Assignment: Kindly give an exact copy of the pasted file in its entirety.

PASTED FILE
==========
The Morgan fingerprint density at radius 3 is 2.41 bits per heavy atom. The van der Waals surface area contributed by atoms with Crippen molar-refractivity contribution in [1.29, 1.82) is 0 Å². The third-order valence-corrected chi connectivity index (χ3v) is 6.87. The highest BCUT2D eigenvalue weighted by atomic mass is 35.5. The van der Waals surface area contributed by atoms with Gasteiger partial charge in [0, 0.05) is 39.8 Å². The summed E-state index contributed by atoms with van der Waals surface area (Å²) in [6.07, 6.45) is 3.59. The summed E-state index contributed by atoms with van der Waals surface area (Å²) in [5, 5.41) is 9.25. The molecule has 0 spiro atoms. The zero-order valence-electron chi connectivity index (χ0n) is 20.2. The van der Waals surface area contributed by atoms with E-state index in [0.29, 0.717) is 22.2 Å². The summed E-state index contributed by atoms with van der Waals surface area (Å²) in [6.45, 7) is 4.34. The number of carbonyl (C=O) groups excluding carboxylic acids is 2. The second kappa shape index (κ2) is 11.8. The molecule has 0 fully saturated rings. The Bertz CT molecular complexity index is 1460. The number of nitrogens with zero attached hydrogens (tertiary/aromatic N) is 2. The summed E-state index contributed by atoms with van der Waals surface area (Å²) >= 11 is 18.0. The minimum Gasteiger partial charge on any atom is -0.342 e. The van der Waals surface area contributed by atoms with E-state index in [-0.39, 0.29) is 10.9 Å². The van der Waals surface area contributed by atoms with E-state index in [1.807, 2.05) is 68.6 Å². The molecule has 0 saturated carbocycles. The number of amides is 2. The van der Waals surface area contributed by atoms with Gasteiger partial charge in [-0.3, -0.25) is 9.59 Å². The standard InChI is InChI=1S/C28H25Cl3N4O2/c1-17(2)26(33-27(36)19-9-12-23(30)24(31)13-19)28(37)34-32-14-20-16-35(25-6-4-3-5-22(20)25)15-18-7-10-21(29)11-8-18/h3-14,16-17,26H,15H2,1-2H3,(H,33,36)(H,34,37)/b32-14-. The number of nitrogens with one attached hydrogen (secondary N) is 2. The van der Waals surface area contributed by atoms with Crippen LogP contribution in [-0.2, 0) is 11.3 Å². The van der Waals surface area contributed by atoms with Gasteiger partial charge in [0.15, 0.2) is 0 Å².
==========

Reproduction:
The Morgan fingerprint density at radius 3 is 2.41 bits per heavy atom. The van der Waals surface area contributed by atoms with Crippen molar-refractivity contribution in [1.29, 1.82) is 0 Å². The third-order valence-corrected chi connectivity index (χ3v) is 6.87. The highest BCUT2D eigenvalue weighted by atomic mass is 35.5. The van der Waals surface area contributed by atoms with Gasteiger partial charge in [0, 0.05) is 39.8 Å². The summed E-state index contributed by atoms with van der Waals surface area (Å²) in [6.07, 6.45) is 3.59. The summed E-state index contributed by atoms with van der Waals surface area (Å²) in [5, 5.41) is 9.25. The molecule has 0 spiro atoms. The zero-order valence-electron chi connectivity index (χ0n) is 20.2. The van der Waals surface area contributed by atoms with E-state index in [0.29, 0.717) is 22.2 Å². The summed E-state index contributed by atoms with van der Waals surface area (Å²) in [6.45, 7) is 4.34. The number of carbonyl (C=O) groups excluding carboxylic acids is 2. The second kappa shape index (κ2) is 11.8. The molecule has 0 fully saturated rings. The Bertz CT molecular complexity index is 1460. The number of nitrogens with zero attached hydrogens (tertiary/aromatic N) is 2. The summed E-state index contributed by atoms with van der Waals surface area (Å²) >= 11 is 18.0. The minimum Gasteiger partial charge on any atom is -0.342 e. The van der Waals surface area contributed by atoms with E-state index in [-0.39, 0.29) is 10.9 Å². The van der Waals surface area contributed by atoms with E-state index in [1.807, 2.05) is 68.6 Å². The molecule has 0 saturated carbocycles. The number of amides is 2. The van der Waals surface area contributed by atoms with Gasteiger partial charge in [-0.3, -0.25) is 9.59 Å². The standard InChI is InChI=1S/C28H25Cl3N4O2/c1-17(2)26(33-27(36)19-9-12-23(30)24(31)13-19)28(37)34-32-14-20-16-35(25-6-4-3-5-22(20)25)15-18-7-10-21(29)11-8-18/h3-14,16-17,26H,15H2,1-2H3,(H,33,36)(H,34,37)/b32-14-. The number of nitrogens with one attached hydrogen (secondary N) is 2. The van der Waals surface area contributed by atoms with Crippen LogP contribution in [-0.2, 0) is 11.3 Å². The van der Waals surface area contributed by atoms with Gasteiger partial charge in [0.15, 0.2) is 0 Å².